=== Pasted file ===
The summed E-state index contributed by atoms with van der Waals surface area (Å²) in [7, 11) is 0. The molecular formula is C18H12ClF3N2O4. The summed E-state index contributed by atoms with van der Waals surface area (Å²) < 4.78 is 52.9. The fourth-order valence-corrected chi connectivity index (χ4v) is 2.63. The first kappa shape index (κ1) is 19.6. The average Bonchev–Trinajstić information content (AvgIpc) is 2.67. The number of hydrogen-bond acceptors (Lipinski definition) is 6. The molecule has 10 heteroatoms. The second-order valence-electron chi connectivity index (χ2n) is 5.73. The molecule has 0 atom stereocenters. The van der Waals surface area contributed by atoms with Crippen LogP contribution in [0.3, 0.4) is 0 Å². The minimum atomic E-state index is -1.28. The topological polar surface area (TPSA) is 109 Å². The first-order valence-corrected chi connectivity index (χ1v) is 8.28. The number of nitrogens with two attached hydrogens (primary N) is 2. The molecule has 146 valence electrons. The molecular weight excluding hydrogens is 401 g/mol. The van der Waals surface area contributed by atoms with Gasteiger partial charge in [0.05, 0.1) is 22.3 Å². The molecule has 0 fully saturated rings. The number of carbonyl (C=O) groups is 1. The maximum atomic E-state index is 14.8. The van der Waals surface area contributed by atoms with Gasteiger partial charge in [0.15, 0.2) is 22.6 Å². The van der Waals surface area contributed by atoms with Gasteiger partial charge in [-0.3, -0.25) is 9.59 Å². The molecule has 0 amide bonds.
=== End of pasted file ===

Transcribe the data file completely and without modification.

The summed E-state index contributed by atoms with van der Waals surface area (Å²) in [7, 11) is 0. The molecular formula is C18H12ClF3N2O4. The summed E-state index contributed by atoms with van der Waals surface area (Å²) < 4.78 is 52.9. The fourth-order valence-corrected chi connectivity index (χ4v) is 2.63. The first kappa shape index (κ1) is 19.6. The average Bonchev–Trinajstić information content (AvgIpc) is 2.67. The number of hydrogen-bond acceptors (Lipinski definition) is 6. The molecule has 10 heteroatoms. The second-order valence-electron chi connectivity index (χ2n) is 5.73. The molecule has 0 atom stereocenters. The van der Waals surface area contributed by atoms with Crippen LogP contribution in [0.3, 0.4) is 0 Å². The minimum atomic E-state index is -1.28. The topological polar surface area (TPSA) is 109 Å². The first-order valence-corrected chi connectivity index (χ1v) is 8.28. The number of nitrogens with two attached hydrogens (primary N) is 2. The molecule has 146 valence electrons. The molecular weight excluding hydrogens is 401 g/mol. The van der Waals surface area contributed by atoms with Gasteiger partial charge in [0.05, 0.1) is 22.3 Å². The molecule has 0 fully saturated rings. The number of carbonyl (C=O) groups is 1. The maximum atomic E-state index is 14.8. The van der Waals surface area contributed by atoms with Gasteiger partial charge in [0.15, 0.2) is 22.6 Å². The van der Waals surface area contributed by atoms with Gasteiger partial charge in [-0.3, -0.25) is 9.59 Å². The molecule has 0 amide bonds.